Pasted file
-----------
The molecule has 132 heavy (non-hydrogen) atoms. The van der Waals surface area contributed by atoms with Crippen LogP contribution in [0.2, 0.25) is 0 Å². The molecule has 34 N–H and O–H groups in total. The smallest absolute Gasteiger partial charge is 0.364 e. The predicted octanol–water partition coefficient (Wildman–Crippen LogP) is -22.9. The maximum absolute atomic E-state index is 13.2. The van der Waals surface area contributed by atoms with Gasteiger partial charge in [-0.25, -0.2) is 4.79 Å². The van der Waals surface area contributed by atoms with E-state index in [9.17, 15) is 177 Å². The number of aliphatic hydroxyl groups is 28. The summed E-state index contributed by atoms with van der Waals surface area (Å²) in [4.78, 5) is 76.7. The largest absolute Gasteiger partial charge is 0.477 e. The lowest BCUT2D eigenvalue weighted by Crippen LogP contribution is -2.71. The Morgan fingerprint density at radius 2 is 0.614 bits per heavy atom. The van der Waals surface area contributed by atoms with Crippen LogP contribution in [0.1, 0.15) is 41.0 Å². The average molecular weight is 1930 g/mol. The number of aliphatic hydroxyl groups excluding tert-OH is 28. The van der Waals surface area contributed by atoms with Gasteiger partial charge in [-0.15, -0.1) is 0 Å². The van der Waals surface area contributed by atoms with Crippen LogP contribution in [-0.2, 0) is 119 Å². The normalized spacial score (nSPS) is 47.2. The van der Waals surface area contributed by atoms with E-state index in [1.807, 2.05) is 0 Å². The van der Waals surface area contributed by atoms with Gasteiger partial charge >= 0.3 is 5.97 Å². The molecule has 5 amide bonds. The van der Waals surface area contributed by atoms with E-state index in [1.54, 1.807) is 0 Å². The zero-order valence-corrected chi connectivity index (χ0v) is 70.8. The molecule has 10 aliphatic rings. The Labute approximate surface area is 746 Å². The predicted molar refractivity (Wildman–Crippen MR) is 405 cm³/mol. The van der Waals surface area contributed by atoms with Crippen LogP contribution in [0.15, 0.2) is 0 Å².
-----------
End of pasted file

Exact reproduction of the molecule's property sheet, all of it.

The molecule has 132 heavy (non-hydrogen) atoms. The van der Waals surface area contributed by atoms with Crippen LogP contribution in [0.2, 0.25) is 0 Å². The molecule has 34 N–H and O–H groups in total. The smallest absolute Gasteiger partial charge is 0.364 e. The predicted octanol–water partition coefficient (Wildman–Crippen LogP) is -22.9. The maximum absolute atomic E-state index is 13.2. The van der Waals surface area contributed by atoms with Gasteiger partial charge in [-0.25, -0.2) is 4.79 Å². The van der Waals surface area contributed by atoms with E-state index in [9.17, 15) is 177 Å². The number of aliphatic hydroxyl groups is 28. The summed E-state index contributed by atoms with van der Waals surface area (Å²) in [4.78, 5) is 76.7. The largest absolute Gasteiger partial charge is 0.477 e. The lowest BCUT2D eigenvalue weighted by Crippen LogP contribution is -2.71. The Morgan fingerprint density at radius 2 is 0.614 bits per heavy atom. The van der Waals surface area contributed by atoms with Crippen LogP contribution in [0.1, 0.15) is 41.0 Å². The average molecular weight is 1930 g/mol. The number of aliphatic hydroxyl groups excluding tert-OH is 28. The van der Waals surface area contributed by atoms with Gasteiger partial charge in [-0.15, -0.1) is 0 Å². The van der Waals surface area contributed by atoms with Crippen LogP contribution in [-0.2, 0) is 119 Å². The normalized spacial score (nSPS) is 47.2. The van der Waals surface area contributed by atoms with E-state index in [1.807, 2.05) is 0 Å². The van der Waals surface area contributed by atoms with Gasteiger partial charge >= 0.3 is 5.97 Å². The molecule has 5 amide bonds. The van der Waals surface area contributed by atoms with E-state index in [1.54, 1.807) is 0 Å². The zero-order valence-corrected chi connectivity index (χ0v) is 70.8. The molecule has 10 aliphatic rings. The Labute approximate surface area is 746 Å². The predicted molar refractivity (Wildman–Crippen MR) is 405 cm³/mol. The van der Waals surface area contributed by atoms with Crippen LogP contribution in [0.15, 0.2) is 0 Å².